Sunday morning saw another early start, with breakfast back at the farm house around 8-00am. Planning for the day was complete and crews were again broken into fencing, chainsaws and clearing. Flat terrain for the fencing gangs, except the “extreme sports” crew, who one again got a challenge equal to Saturday’s effort. This was a young and fit crew who were eager to learn, so teaching and educating them in fencing was a big part of both days for them. The chainsaw gang traversed several hills, so their day was a little more exhausting than the day before, but what a crew they were. They did such a good job, you would have thought the ground they had covered had been polished and waxed!.

By 12-30ish, it was time to knock off once again, head back to the farm house for a hearty lunch and farewell speeches, before hitting the road and heading home. The work party had drawn to a conclusion. What was achieved was beyond all expectations. And all without a hitch – no accidents, no arguments, no one went hungry or thirsty and everyone spoke highly of what they had done.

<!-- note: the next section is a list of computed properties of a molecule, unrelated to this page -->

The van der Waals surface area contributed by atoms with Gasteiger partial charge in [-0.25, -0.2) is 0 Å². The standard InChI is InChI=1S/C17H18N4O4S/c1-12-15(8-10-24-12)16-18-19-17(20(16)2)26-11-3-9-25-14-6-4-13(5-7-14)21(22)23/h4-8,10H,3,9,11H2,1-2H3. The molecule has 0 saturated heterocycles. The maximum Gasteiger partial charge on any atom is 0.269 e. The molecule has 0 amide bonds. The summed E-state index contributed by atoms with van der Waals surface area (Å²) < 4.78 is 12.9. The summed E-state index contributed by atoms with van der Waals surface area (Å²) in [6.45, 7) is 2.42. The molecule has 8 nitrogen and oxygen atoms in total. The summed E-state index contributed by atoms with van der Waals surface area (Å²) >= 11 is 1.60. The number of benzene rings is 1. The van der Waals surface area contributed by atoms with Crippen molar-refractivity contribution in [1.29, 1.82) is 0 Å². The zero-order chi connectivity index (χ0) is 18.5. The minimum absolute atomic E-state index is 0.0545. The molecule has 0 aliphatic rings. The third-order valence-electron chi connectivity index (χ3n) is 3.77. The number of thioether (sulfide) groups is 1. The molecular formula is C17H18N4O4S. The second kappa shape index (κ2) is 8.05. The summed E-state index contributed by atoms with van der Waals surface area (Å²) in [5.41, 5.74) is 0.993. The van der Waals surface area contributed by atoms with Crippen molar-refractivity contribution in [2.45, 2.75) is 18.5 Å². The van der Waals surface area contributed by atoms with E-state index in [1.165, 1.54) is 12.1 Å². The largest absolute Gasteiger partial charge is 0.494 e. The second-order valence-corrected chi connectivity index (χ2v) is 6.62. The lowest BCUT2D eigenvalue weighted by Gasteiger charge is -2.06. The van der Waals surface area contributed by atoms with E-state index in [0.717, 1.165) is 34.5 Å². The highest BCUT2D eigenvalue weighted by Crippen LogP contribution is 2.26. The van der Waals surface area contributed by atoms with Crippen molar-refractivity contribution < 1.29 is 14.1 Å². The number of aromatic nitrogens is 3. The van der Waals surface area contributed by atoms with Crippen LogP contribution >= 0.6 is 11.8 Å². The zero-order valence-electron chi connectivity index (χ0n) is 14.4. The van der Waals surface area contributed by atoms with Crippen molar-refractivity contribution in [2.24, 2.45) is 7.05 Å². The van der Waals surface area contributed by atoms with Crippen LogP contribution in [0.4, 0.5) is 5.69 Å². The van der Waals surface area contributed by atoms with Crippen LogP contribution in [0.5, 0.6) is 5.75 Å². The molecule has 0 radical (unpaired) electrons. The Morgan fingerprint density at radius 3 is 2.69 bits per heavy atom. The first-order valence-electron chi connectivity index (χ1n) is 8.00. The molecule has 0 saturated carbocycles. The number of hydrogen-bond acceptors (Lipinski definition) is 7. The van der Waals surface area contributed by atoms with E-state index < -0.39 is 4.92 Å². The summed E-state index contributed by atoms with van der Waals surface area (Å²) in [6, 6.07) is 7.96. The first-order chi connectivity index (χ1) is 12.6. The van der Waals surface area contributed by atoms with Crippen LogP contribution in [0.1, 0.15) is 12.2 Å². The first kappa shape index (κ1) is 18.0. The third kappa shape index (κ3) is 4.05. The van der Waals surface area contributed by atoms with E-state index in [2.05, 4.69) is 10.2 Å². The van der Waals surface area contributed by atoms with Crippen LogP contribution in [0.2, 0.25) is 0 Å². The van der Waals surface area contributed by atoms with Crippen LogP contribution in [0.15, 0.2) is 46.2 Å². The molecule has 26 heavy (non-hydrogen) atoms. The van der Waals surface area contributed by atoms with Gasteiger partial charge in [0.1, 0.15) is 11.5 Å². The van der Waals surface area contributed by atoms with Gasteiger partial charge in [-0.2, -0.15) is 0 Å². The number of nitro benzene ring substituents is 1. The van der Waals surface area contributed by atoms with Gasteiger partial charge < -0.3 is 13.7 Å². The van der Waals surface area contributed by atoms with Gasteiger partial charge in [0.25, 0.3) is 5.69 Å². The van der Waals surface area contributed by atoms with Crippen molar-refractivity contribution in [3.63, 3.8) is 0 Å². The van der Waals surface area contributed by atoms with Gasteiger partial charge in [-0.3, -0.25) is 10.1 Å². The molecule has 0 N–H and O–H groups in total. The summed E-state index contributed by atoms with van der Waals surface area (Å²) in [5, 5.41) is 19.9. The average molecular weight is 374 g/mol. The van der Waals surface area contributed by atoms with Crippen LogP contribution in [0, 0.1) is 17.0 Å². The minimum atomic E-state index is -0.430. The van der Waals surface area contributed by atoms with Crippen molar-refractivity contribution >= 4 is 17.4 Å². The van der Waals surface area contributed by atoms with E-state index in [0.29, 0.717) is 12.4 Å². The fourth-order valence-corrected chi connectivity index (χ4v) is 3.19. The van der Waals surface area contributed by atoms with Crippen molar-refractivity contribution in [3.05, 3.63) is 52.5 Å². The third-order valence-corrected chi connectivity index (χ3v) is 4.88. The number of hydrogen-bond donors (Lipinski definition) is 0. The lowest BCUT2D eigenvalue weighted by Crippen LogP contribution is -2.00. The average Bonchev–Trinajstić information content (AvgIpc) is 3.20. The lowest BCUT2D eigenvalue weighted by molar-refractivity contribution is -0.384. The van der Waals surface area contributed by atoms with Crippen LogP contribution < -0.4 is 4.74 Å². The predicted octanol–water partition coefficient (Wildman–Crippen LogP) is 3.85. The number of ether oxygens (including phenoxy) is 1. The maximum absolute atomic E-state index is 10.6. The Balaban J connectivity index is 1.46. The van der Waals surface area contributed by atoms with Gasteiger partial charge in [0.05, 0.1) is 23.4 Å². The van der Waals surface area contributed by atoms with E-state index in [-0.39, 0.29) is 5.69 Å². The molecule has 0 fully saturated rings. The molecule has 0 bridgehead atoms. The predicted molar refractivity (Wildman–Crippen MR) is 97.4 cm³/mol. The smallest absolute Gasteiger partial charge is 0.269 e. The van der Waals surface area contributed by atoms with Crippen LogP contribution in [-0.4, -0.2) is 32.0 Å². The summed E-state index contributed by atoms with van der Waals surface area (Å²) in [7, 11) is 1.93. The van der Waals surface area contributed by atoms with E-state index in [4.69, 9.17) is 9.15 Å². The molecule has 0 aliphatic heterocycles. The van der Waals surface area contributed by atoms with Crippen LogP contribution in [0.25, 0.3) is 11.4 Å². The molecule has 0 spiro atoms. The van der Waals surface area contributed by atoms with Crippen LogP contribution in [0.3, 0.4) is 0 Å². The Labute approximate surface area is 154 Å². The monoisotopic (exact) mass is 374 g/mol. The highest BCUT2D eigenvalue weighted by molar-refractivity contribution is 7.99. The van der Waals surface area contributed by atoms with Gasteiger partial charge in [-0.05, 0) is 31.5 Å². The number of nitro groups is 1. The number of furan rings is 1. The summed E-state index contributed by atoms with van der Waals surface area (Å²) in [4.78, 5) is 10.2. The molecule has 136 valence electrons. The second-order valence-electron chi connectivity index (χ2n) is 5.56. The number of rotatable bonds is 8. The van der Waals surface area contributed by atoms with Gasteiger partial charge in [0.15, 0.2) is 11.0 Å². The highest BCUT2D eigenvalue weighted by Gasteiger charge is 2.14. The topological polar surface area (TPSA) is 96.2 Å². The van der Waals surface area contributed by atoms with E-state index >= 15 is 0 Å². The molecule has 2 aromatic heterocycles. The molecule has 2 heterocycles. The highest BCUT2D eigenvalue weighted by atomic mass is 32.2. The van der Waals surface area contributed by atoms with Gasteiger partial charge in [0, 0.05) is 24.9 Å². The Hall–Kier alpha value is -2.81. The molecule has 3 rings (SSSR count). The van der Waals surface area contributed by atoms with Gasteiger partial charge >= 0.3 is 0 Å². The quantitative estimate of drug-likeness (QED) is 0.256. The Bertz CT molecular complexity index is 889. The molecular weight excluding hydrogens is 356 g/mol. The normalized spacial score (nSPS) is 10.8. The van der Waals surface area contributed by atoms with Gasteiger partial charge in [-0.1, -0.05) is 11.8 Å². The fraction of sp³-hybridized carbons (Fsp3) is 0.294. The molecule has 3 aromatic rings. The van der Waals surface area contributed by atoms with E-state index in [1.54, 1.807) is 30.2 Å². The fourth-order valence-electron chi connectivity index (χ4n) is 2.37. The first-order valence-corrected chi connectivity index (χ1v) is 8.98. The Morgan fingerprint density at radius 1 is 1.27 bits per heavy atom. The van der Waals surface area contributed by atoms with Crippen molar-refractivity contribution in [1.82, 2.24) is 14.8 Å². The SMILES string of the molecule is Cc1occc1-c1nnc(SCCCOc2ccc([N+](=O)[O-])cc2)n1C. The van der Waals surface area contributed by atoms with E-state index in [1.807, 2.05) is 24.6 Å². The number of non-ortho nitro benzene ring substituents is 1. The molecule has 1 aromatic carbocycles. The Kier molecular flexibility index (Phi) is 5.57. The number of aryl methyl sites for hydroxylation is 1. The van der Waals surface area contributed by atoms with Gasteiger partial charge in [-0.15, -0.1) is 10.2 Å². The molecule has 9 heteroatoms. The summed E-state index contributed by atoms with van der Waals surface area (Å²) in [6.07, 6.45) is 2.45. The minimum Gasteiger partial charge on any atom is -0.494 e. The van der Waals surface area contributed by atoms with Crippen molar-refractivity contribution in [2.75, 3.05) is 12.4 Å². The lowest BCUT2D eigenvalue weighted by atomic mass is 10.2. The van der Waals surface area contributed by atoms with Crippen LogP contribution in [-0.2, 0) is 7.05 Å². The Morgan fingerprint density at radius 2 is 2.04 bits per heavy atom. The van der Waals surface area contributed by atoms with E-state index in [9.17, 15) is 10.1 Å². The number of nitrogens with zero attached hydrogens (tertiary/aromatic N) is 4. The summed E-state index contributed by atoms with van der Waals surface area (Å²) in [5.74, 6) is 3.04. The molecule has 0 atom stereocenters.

Without the crews this work would not have been achieved for many more months. The value of the contribution, as direct savings for Richard and many of his adjoining neighbours, was well above $1,000- per worker or approx $75,000 in total.

Words cannot convey the appreciation for what was achieved. Richard and Di never expected such a show of support and were blown away by the generosity of so many people, who gave of their time for the benefit of their farm and their community.